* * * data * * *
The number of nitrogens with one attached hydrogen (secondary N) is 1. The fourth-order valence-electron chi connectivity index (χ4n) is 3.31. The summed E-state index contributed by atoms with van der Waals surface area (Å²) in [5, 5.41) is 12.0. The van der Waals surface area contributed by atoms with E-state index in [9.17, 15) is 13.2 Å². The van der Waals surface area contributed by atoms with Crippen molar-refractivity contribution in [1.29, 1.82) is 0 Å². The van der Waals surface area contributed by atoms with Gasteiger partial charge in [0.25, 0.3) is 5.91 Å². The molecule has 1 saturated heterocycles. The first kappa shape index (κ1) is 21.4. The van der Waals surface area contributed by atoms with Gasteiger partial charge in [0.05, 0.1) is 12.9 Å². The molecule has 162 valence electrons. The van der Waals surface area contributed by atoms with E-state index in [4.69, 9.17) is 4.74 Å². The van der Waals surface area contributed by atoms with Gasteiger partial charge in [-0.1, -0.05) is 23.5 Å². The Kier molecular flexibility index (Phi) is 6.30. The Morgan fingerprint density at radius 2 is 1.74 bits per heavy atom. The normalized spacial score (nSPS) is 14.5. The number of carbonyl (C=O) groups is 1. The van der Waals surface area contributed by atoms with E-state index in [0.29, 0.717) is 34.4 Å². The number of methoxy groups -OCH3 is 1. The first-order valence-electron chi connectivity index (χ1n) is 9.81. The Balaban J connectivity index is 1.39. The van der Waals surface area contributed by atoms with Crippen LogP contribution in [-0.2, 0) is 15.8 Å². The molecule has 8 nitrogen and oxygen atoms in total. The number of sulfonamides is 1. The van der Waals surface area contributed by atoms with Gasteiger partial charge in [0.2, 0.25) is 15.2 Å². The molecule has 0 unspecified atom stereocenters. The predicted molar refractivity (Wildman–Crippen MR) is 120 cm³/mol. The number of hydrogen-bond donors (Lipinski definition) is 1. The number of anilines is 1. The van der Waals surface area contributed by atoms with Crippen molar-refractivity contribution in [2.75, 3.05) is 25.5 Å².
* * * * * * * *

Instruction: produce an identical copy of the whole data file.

The number of nitrogens with one attached hydrogen (secondary N) is 1. The fourth-order valence-electron chi connectivity index (χ4n) is 3.31. The summed E-state index contributed by atoms with van der Waals surface area (Å²) in [5, 5.41) is 12.0. The van der Waals surface area contributed by atoms with E-state index in [9.17, 15) is 13.2 Å². The van der Waals surface area contributed by atoms with Crippen molar-refractivity contribution in [1.29, 1.82) is 0 Å². The van der Waals surface area contributed by atoms with Gasteiger partial charge in [0.25, 0.3) is 5.91 Å². The molecule has 1 saturated heterocycles. The first kappa shape index (κ1) is 21.4. The van der Waals surface area contributed by atoms with Gasteiger partial charge in [0.05, 0.1) is 12.9 Å². The molecule has 162 valence electrons. The van der Waals surface area contributed by atoms with E-state index in [4.69, 9.17) is 4.74 Å². The van der Waals surface area contributed by atoms with Gasteiger partial charge in [-0.1, -0.05) is 23.5 Å². The Kier molecular flexibility index (Phi) is 6.30. The Morgan fingerprint density at radius 2 is 1.74 bits per heavy atom. The normalized spacial score (nSPS) is 14.5. The number of carbonyl (C=O) groups is 1. The van der Waals surface area contributed by atoms with E-state index in [0.29, 0.717) is 34.4 Å². The number of methoxy groups -OCH3 is 1. The first-order valence-electron chi connectivity index (χ1n) is 9.81. The Balaban J connectivity index is 1.39. The van der Waals surface area contributed by atoms with Crippen LogP contribution in [-0.2, 0) is 15.8 Å². The molecule has 8 nitrogen and oxygen atoms in total. The number of sulfonamides is 1. The van der Waals surface area contributed by atoms with Gasteiger partial charge in [0.2, 0.25) is 15.2 Å². The molecule has 0 unspecified atom stereocenters. The predicted molar refractivity (Wildman–Crippen MR) is 120 cm³/mol. The number of hydrogen-bond donors (Lipinski definition) is 1. The number of anilines is 1. The van der Waals surface area contributed by atoms with Crippen molar-refractivity contribution in [2.75, 3.05) is 25.5 Å².